Jazz Greats Tuesdays on WFCF

"Jazz Greats" every Tuesday from 3-7pm Eastern on WFCF 88Five St. Augustine! From seriously ancient to just-released, from the obscure & forgotten to household names - but always tasty! There's a slight emphasis on 60's & 70's jazz (always a track from CTI) with a few tablespoons of fun & local flavor thrown in. Click here to listen online!

Also check out Palm Coast Jazz, a podcast I co-host filled with splendid original jazz from Florida musicians! My syndicated show "Kendo's Jazz Sampler" is on hiatus since I've become jazz director at WFCF.

Song titles with an asterisk are "currents" at the time of airplay.

Saturday, September 19, 2015

Long-Ass Car Ride Review - Raquel Cepeda


Long-Ass Car Ride Reviews: I take long-ass car rides, I listen to albums, I let you know if they are worthwhile.





Raquel Cepeda - "I'm Confessin'" (2012) 8/10

Paul English - piano flugelhorn, trumpet; Jeffry Eckels - bass; Dean Macomber - drums; Warren Sneed - tenor/soprano saxes; Daved Cáceres - alto/tenor saxes; etc

In a word: Impressive

After 15 years as a geologist, Venezuelan born, Houston resident Raquel Cepeda throws her vocalist hat in the ring and comes out a champ with this impressive debut. The album is a good mix of familiar standards and Latin numbers with a few surprises including an exquisite original "Me Flechaste el Corazon", where Raquel displays an ease in her upper register. In general her voice is a full-bodied alto with clarity and attention to detail, spot-on pitch, control and plenty of expressive eloquence. Her gift in particular is an absorption of the lyric's meaning, relaying it effortlessly but with great impact. "Besame Mucho" is very slow, very long, and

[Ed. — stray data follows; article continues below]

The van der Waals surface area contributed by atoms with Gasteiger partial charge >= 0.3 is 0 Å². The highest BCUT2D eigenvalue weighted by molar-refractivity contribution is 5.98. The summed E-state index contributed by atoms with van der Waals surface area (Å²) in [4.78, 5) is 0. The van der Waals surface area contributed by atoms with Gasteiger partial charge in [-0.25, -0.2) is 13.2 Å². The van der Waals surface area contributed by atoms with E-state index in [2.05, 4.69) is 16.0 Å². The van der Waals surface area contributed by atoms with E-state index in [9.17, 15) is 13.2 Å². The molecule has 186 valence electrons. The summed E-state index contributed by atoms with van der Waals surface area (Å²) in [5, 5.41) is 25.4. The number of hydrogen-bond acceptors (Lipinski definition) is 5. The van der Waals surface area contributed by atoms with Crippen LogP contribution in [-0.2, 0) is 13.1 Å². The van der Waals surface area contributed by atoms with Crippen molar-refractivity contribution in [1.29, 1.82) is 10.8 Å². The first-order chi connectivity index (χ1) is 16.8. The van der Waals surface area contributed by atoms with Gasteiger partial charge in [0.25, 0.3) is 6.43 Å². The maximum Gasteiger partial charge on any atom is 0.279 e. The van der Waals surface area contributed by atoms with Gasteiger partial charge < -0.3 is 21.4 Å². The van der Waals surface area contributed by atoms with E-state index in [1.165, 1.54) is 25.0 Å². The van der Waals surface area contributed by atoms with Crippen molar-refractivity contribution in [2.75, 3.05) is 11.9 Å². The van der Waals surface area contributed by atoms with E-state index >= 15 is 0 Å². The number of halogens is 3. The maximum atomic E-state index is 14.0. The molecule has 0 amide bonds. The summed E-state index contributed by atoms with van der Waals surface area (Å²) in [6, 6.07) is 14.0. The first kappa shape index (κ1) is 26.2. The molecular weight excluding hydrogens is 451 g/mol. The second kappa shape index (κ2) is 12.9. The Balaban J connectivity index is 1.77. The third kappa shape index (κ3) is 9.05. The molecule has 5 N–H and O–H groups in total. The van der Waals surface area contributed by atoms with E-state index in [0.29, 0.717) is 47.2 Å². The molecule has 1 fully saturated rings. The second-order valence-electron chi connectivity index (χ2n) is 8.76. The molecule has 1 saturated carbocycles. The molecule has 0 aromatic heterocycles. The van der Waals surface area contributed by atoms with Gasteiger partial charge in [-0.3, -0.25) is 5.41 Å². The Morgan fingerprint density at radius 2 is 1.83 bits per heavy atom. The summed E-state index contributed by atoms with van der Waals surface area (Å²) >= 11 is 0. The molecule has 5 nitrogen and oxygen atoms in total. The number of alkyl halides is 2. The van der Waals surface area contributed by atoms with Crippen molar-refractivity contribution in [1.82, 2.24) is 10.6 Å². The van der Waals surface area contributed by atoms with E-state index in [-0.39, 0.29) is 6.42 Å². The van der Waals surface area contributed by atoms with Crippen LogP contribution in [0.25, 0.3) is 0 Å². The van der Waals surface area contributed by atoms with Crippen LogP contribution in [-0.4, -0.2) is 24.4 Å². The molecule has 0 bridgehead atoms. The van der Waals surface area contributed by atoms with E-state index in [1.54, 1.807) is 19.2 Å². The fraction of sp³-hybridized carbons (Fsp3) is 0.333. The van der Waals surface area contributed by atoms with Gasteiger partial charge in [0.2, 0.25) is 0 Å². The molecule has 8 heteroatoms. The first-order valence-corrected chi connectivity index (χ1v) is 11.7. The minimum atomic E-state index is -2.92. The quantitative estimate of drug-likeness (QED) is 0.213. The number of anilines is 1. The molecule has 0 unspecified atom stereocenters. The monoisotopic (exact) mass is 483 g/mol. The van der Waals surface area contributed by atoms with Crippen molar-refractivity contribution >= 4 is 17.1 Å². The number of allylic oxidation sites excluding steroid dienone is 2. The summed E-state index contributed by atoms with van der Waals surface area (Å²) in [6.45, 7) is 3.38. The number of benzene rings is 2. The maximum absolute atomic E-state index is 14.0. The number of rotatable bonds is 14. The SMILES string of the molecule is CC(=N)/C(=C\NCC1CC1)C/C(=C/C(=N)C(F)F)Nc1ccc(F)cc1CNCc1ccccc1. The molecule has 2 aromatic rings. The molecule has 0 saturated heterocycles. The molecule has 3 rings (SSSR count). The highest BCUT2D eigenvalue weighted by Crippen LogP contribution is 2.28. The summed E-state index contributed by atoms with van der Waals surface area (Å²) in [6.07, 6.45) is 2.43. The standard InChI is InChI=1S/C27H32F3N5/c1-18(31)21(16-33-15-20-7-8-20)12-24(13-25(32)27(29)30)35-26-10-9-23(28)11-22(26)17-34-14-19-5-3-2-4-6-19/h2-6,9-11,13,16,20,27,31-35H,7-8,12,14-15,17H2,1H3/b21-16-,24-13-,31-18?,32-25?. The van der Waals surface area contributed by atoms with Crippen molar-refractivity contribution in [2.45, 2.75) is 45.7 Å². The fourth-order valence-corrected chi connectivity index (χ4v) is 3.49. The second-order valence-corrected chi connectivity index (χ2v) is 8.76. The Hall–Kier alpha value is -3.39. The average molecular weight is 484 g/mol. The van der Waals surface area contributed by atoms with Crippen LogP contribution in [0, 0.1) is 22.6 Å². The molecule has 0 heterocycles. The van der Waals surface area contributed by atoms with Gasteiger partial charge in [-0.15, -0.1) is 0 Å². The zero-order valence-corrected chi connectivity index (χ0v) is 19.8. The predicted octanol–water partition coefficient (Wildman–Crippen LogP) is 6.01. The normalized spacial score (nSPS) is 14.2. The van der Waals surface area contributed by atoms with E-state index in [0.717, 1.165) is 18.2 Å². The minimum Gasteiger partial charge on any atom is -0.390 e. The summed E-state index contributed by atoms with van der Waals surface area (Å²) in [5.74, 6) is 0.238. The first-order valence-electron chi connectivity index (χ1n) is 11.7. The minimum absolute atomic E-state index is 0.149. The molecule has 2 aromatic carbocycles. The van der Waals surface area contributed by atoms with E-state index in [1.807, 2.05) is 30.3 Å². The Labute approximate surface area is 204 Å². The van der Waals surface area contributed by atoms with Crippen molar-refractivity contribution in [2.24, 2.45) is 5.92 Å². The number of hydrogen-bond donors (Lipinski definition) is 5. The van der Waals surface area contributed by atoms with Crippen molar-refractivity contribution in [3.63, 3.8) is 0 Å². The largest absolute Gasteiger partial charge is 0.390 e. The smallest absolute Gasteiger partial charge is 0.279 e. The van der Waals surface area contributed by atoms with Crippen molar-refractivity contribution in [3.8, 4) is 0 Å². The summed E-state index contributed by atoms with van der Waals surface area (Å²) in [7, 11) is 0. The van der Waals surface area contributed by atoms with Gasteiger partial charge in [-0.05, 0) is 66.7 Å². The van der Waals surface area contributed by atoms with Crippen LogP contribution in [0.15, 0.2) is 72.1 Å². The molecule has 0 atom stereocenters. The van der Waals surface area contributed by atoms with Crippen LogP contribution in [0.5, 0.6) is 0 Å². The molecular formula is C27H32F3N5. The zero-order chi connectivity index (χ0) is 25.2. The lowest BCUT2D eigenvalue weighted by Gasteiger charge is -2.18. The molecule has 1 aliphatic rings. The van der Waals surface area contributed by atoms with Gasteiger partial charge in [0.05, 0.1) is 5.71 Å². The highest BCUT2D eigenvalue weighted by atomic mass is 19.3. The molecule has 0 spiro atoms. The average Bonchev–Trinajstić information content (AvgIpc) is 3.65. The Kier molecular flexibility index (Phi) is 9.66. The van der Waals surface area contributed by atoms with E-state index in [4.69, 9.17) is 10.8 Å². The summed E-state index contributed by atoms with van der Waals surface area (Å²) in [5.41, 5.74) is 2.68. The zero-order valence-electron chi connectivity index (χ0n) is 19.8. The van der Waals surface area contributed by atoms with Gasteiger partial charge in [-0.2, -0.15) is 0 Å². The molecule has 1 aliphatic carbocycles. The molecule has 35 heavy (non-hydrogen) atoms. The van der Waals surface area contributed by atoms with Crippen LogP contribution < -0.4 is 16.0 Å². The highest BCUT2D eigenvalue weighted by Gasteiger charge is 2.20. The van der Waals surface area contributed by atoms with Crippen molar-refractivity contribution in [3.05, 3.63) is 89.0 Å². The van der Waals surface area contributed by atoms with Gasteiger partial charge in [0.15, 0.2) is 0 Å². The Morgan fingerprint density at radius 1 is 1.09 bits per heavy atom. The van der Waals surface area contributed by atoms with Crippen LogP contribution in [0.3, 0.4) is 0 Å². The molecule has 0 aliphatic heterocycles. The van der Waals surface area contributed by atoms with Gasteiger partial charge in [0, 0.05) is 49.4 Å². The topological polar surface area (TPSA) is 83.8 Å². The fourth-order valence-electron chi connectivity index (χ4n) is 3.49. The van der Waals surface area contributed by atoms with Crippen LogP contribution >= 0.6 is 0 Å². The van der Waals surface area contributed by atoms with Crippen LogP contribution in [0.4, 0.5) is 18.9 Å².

photo by Diana Simonetta
totally worth it. The opener "East of the Sun" swings dreamily; an uptempo "What Is This Thing Called Love" burns and sports a cool unison chorus with Raquel and Warren Sneed on tenor, as well a great drum outting from Dean Macomber. Samba "Chega de Saudade" is handled with lovely grace in front of a neat horn chart, with winning solos from David Caceres on alto and producer Paul English on electric piano. Especially interesting and appealing is the gentle lilt of "Dream a Little Dream of Me" as a jazz waltz (!), with another convincing and sensual vocal. The best track comes rather late in the album; "How Deep Is The Ocean", reworked as a Bossa. Cepeda manages to tenderly reveal what an astounding proclamation of love is hidden in the comparative lyric. There are plenty more fine moments. All the superb backing (see the musician list) as well as a beautiful production (including an occasional string section) enhance an already solid performance. Take a chance on this one!








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